Over the last week, we’ve been busy meeting Assembly Members (AMs) to get them fired up about the importance of quality care for men with prostate cancer in Wales. We’ve also been lobbying AMs and the parties about what pledges they will make to support men with prostate cancer when they write their manifestos for next year’s Assembly elections.
On Wednesday (24 February), we set out in the ManVan with our friends from Tenovus Cancer Care – the ManVan is also part funded by the Movember Foundation – and parked outside the Senedd to meet with Assembly Members from all four Welsh parties. We talked to them about the great work the ManVan has achieved over the last year, bringing one-to-one counselling, couples’ counselling, group support and welfare rights advice to men who live in deprived or rural parts of Wales.
We met with thirteen AMs over the course of the day, and we certainly grabbed their attention. Nick Ramsey AM (Conservative, Monmouth) praised the work of the ManVan during the Assembly’s Plenary meeting that afternoon, and also asked how the Welsh Government is supporting men living with prostate cancer.
His question was answered in part the next day when (thanks to our efforts) there was a short debate specifically on prostate cancer, led by Andrew RT Davies AM (Leader of the Welsh Conservatives), who won brownie points by wearing his ‘Man of Men’ badge! He talked about the importance of early detection and pointed out that Wales is now the only UK nation without a cancer awareness campaign. He also emphasised the beneficial role a Clinical Nurse Specialist (CNS) can play in helping men cope with a prostate cancer diagnosis.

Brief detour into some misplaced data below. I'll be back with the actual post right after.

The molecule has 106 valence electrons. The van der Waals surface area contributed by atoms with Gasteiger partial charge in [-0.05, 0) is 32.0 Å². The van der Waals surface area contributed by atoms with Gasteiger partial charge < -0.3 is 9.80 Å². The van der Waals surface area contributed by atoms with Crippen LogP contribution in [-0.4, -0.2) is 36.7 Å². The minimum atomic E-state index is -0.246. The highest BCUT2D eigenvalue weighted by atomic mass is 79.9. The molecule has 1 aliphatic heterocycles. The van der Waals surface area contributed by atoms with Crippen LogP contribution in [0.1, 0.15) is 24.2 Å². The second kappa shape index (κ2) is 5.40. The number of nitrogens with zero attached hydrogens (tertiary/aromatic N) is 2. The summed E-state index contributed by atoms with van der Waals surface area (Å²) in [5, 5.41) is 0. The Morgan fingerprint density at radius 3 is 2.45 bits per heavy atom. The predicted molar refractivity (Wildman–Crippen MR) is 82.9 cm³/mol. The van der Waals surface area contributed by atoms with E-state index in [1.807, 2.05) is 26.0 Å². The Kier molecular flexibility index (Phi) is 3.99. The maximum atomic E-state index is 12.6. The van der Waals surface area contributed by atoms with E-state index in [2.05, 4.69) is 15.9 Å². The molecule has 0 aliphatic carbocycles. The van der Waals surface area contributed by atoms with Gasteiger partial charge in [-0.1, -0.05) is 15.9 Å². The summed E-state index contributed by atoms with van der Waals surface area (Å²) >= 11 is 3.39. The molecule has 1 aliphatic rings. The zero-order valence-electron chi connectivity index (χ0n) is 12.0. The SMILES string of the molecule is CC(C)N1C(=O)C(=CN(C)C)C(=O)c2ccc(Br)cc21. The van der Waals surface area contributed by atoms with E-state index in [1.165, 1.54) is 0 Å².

Other AMs raised the question of access to robotic surgery, the negative impact of side-effects from prostate cancer treatments on quality of life and the importance of support services. The debate was concluded by Vaughan Gething AM (Deputy Minister for Health) who had last month pledged his own support for Men United at Welsh Labour conference. Mr Gething gave the Welsh Government’s perspective on progress that’s being made on support services in Wales and the work that remains to be done.
It was great to hear prostate cancer being discussed by Welsh influencers and policy-makers, and we’ll be following up to make sure that men’s treatment, care and support doesn’t slip back down the priority list for Welsh politicians and health providers. We will also be keeping up our conversation with all four parties in Wales to call for more consistent support for men across the country.